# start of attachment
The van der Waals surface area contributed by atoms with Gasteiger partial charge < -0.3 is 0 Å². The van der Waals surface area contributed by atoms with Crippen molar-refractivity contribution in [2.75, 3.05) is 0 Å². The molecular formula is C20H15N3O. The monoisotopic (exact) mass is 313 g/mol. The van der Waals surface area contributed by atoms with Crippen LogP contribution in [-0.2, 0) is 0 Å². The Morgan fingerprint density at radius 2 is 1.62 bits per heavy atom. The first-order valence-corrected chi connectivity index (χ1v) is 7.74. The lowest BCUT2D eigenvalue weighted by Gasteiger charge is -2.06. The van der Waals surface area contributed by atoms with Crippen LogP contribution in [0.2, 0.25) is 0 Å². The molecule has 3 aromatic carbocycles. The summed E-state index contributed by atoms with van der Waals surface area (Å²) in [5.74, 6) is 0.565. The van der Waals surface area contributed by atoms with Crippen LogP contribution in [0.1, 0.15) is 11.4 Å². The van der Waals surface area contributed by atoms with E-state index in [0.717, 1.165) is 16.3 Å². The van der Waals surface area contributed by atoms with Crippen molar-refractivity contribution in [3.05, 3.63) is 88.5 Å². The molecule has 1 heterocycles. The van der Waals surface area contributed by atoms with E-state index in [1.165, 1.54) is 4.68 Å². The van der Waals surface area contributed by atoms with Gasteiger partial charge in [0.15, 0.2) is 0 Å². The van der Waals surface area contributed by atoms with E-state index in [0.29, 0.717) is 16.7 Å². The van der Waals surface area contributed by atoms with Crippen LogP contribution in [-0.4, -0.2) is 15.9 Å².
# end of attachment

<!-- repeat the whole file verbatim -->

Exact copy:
The van der Waals surface area contributed by atoms with Gasteiger partial charge < -0.3 is 0 Å². The van der Waals surface area contributed by atoms with Crippen molar-refractivity contribution in [2.75, 3.05) is 0 Å². The molecular formula is C20H15N3O. The monoisotopic (exact) mass is 313 g/mol. The van der Waals surface area contributed by atoms with Crippen LogP contribution in [-0.2, 0) is 0 Å². The Morgan fingerprint density at radius 2 is 1.62 bits per heavy atom. The first-order valence-corrected chi connectivity index (χ1v) is 7.74. The lowest BCUT2D eigenvalue weighted by Gasteiger charge is -2.06. The van der Waals surface area contributed by atoms with Crippen LogP contribution in [0.2, 0.25) is 0 Å². The molecule has 3 aromatic carbocycles. The summed E-state index contributed by atoms with van der Waals surface area (Å²) in [5.74, 6) is 0.565. The van der Waals surface area contributed by atoms with Crippen LogP contribution in [0.1, 0.15) is 11.4 Å². The van der Waals surface area contributed by atoms with E-state index in [0.717, 1.165) is 16.3 Å². The van der Waals surface area contributed by atoms with Crippen molar-refractivity contribution in [3.05, 3.63) is 88.5 Å². The molecule has 1 heterocycles. The van der Waals surface area contributed by atoms with E-state index in [1.165, 1.54) is 4.68 Å². The van der Waals surface area contributed by atoms with Gasteiger partial charge in [0.15, 0.2) is 0 Å². The van der Waals surface area contributed by atoms with E-state index in [0.29, 0.717) is 16.7 Å². The van der Waals surface area contributed by atoms with Crippen LogP contribution in [-0.4, -0.2) is 15.9 Å².